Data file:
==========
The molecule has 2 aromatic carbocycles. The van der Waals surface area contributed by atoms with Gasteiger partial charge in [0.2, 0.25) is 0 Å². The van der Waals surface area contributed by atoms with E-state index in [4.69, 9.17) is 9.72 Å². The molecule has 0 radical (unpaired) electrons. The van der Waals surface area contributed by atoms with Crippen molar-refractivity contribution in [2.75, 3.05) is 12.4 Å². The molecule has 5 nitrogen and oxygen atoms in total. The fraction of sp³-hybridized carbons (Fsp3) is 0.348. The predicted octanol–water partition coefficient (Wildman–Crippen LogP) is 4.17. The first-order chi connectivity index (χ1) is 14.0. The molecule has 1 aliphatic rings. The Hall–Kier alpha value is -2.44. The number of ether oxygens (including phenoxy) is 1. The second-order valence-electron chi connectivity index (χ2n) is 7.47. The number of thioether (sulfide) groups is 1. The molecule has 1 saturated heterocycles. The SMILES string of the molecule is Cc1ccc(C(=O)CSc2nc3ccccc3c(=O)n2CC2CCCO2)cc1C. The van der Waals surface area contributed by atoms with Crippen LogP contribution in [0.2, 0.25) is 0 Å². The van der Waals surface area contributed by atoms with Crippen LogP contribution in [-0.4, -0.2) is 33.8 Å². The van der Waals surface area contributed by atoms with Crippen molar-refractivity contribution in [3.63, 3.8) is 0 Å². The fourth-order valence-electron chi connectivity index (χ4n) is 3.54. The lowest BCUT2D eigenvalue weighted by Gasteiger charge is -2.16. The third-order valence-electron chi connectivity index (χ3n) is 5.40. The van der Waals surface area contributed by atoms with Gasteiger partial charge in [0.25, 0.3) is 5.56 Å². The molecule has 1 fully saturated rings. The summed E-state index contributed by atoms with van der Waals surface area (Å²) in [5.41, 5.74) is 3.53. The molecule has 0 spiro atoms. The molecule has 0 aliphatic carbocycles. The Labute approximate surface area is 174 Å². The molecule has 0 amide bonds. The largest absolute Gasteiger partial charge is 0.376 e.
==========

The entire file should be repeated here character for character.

The molecule has 2 aromatic carbocycles. The van der Waals surface area contributed by atoms with Gasteiger partial charge in [0.2, 0.25) is 0 Å². The van der Waals surface area contributed by atoms with E-state index in [4.69, 9.17) is 9.72 Å². The molecule has 0 radical (unpaired) electrons. The van der Waals surface area contributed by atoms with Crippen molar-refractivity contribution in [2.75, 3.05) is 12.4 Å². The molecule has 5 nitrogen and oxygen atoms in total. The fraction of sp³-hybridized carbons (Fsp3) is 0.348. The predicted octanol–water partition coefficient (Wildman–Crippen LogP) is 4.17. The first-order chi connectivity index (χ1) is 14.0. The molecule has 1 aliphatic rings. The Hall–Kier alpha value is -2.44. The number of ether oxygens (including phenoxy) is 1. The second-order valence-electron chi connectivity index (χ2n) is 7.47. The number of thioether (sulfide) groups is 1. The molecule has 1 saturated heterocycles. The SMILES string of the molecule is Cc1ccc(C(=O)CSc2nc3ccccc3c(=O)n2CC2CCCO2)cc1C. The van der Waals surface area contributed by atoms with Crippen LogP contribution in [0.2, 0.25) is 0 Å². The van der Waals surface area contributed by atoms with Crippen LogP contribution in [-0.4, -0.2) is 33.8 Å². The van der Waals surface area contributed by atoms with Crippen molar-refractivity contribution in [3.63, 3.8) is 0 Å². The fourth-order valence-electron chi connectivity index (χ4n) is 3.54. The lowest BCUT2D eigenvalue weighted by Gasteiger charge is -2.16. The third-order valence-electron chi connectivity index (χ3n) is 5.40. The van der Waals surface area contributed by atoms with Gasteiger partial charge in [0.25, 0.3) is 5.56 Å². The molecule has 1 fully saturated rings. The summed E-state index contributed by atoms with van der Waals surface area (Å²) in [5.41, 5.74) is 3.53. The molecule has 0 spiro atoms. The molecule has 0 aliphatic carbocycles. The Labute approximate surface area is 174 Å². The molecule has 0 amide bonds. The largest absolute Gasteiger partial charge is 0.376 e.